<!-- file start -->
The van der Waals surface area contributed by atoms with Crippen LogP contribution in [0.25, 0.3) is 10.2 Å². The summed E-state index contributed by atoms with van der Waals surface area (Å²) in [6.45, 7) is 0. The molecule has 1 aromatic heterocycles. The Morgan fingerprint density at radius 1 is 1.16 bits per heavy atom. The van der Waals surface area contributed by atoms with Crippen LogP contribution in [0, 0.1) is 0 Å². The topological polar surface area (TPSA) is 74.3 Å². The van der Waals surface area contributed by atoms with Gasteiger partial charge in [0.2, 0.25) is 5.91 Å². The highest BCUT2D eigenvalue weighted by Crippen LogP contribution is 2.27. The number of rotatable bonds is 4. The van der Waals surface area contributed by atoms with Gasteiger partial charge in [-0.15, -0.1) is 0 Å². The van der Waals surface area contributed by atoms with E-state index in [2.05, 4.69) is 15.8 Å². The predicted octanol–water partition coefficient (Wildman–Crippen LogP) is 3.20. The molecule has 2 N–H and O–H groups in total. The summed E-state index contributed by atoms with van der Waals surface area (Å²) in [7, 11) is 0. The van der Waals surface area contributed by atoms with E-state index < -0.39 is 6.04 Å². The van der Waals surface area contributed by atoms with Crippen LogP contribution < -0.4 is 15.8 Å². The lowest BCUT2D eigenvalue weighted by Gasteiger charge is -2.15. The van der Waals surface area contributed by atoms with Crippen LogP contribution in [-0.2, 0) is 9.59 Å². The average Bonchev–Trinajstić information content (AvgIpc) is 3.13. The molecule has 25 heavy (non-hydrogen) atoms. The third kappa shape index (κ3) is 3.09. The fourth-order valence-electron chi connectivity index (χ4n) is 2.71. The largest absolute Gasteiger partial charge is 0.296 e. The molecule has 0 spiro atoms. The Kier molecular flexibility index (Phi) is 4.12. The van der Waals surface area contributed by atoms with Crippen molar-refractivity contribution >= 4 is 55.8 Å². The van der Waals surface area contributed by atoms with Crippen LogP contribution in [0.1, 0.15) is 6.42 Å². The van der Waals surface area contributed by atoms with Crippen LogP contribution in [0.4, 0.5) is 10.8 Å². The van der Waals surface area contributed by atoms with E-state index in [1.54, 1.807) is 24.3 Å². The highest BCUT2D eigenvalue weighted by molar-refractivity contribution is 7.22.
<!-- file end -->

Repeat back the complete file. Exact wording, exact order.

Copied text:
The van der Waals surface area contributed by atoms with Crippen LogP contribution in [0.25, 0.3) is 10.2 Å². The summed E-state index contributed by atoms with van der Waals surface area (Å²) in [6.45, 7) is 0. The molecule has 1 aromatic heterocycles. The Morgan fingerprint density at radius 1 is 1.16 bits per heavy atom. The van der Waals surface area contributed by atoms with Crippen LogP contribution in [0, 0.1) is 0 Å². The topological polar surface area (TPSA) is 74.3 Å². The van der Waals surface area contributed by atoms with Gasteiger partial charge in [0.2, 0.25) is 5.91 Å². The highest BCUT2D eigenvalue weighted by Crippen LogP contribution is 2.27. The number of rotatable bonds is 4. The van der Waals surface area contributed by atoms with Gasteiger partial charge in [-0.15, -0.1) is 0 Å². The van der Waals surface area contributed by atoms with E-state index in [2.05, 4.69) is 15.8 Å². The predicted octanol–water partition coefficient (Wildman–Crippen LogP) is 3.20. The molecule has 2 N–H and O–H groups in total. The summed E-state index contributed by atoms with van der Waals surface area (Å²) in [7, 11) is 0. The van der Waals surface area contributed by atoms with E-state index < -0.39 is 6.04 Å². The van der Waals surface area contributed by atoms with Crippen LogP contribution < -0.4 is 15.8 Å². The lowest BCUT2D eigenvalue weighted by Gasteiger charge is -2.15. The van der Waals surface area contributed by atoms with Crippen LogP contribution in [-0.2, 0) is 9.59 Å². The average Bonchev–Trinajstić information content (AvgIpc) is 3.13. The molecule has 25 heavy (non-hydrogen) atoms. The third kappa shape index (κ3) is 3.09. The fourth-order valence-electron chi connectivity index (χ4n) is 2.71. The largest absolute Gasteiger partial charge is 0.296 e. The molecule has 0 spiro atoms. The Kier molecular flexibility index (Phi) is 4.12. The van der Waals surface area contributed by atoms with Crippen molar-refractivity contribution >= 4 is 55.8 Å². The van der Waals surface area contributed by atoms with Crippen LogP contribution in [0.1, 0.15) is 6.42 Å². The van der Waals surface area contributed by atoms with Crippen LogP contribution in [0.4, 0.5) is 10.8 Å². The van der Waals surface area contributed by atoms with E-state index in [1.54, 1.807) is 24.3 Å². The highest BCUT2D eigenvalue weighted by molar-refractivity contribution is 7.22.